- Byrnes, A., Durbach, A. and Renshaw, C. (2008), 'Joining the club : the Asia Pacific Forum of National Human Rights Institutions, the Paris Principles, and the advancement of human rights protection in the region', Australian Journal of Human Rights, vol 14, no 1 , pp 63 - 98.
- Renshaw, C. (2008), 'The globalisation paradox and the implementation of international human rights : the function of transnational networks in combating human trafficking in the ASEAN region', Australian and New Zealand Law and Society Association. Conference, Sydney, N.S.W..
Catherine's research focuses on the theory and practice of human rights, with a particular focus on Southeast Asia. Between 2008 and 2010, as part of an Australian Research Council Linkage project on National Human Rights Institutions (NHRIs) in the Asia Pacific region, Catherine carried out fieldwork in Nepal, Malaysia, Samoa, Jordan, Nepal, Thailand and Korea, exploring how the global ideal of international human rights is translated into its domestic context through the work of NHRIs. A particular focus of this research project was the role of networks of NHRIs in supporting and strengthening the work of individual institutions. One particular network was examined: the Asia Pacific Forum of National Human Rights Institutions. The potential and power of NHRIs remains one of Catherine's ongoing research interests. Catherine's doctoral research was a study of the legitimacy of regional human rights systems - specifically, the legitimacy of the new sub-regional system emerging in Southeast Asia around the ASEAN Intergovernmental Commission of Human Rights. ASEAN's membership includes the communist states of Vietnam and Laos and the absolute sultanate of Brunei. Catherine’s thesis considered what purchase the discourse of 'human rights and democracy' had at the regional level in Southeast Asia. Catherine's doctoral research also included a case study of Myanmar, which is in the midst of an uncertain transition to constitutional democracy. In 2011 and 2012 she carried out fieldwork in Myanmar, interviewing members of government, members of the human rights commission and former political prisoners about perceptions of the legitimacy of global, regional and national influences on human rights. As part of the Australia-Myanmar Constitutional Democracy Project, with colleagues from the University of Sydney, the University of New South Wales, the National University of Singapore, Australian National University and Victoria University, Canada, Catherine maintains a strong research focus on Myanmar. In November 2015, she is organising a major conference on the Asian experience of Transitional Justice.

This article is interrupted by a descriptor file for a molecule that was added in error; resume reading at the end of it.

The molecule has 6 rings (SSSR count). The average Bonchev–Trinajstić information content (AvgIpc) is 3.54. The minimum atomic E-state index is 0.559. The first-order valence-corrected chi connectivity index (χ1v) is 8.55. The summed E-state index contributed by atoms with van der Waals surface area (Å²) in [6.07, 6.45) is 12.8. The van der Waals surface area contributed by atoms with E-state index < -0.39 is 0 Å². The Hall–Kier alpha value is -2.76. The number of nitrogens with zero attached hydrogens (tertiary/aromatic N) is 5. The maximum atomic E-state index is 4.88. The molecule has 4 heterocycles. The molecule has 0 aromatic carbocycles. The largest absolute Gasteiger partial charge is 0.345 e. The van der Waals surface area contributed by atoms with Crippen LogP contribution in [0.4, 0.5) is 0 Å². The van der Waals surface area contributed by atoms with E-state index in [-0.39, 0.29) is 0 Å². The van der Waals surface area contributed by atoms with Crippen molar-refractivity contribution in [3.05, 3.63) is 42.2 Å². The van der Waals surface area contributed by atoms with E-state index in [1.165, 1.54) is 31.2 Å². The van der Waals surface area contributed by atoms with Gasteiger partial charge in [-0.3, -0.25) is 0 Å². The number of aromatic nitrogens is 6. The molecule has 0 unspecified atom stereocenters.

This information has been contributed by Doctor Renshaw.
|Title:||Myanmar Constitutional Democracy Project [via Community of Democracies, Permanent Secretariat]|
|Western Researchers:||Catherine Renshaw|
|Years:||2015-03-01 - 2015-12-31|
|Title:||Australia s CHOGM dilemma: addressing human rights abuses in Sri Lanka|
|Description:||The Conversation, 14 November 2013|
|Title:||The problems with recognising Sri Lankan boat arrivals as refugees|
|Description:||The Conversation, 3 May 2013|
|Title:||What is a classical liberal approach to human rights?|
|Description:||The Conversation, 19 March 2014|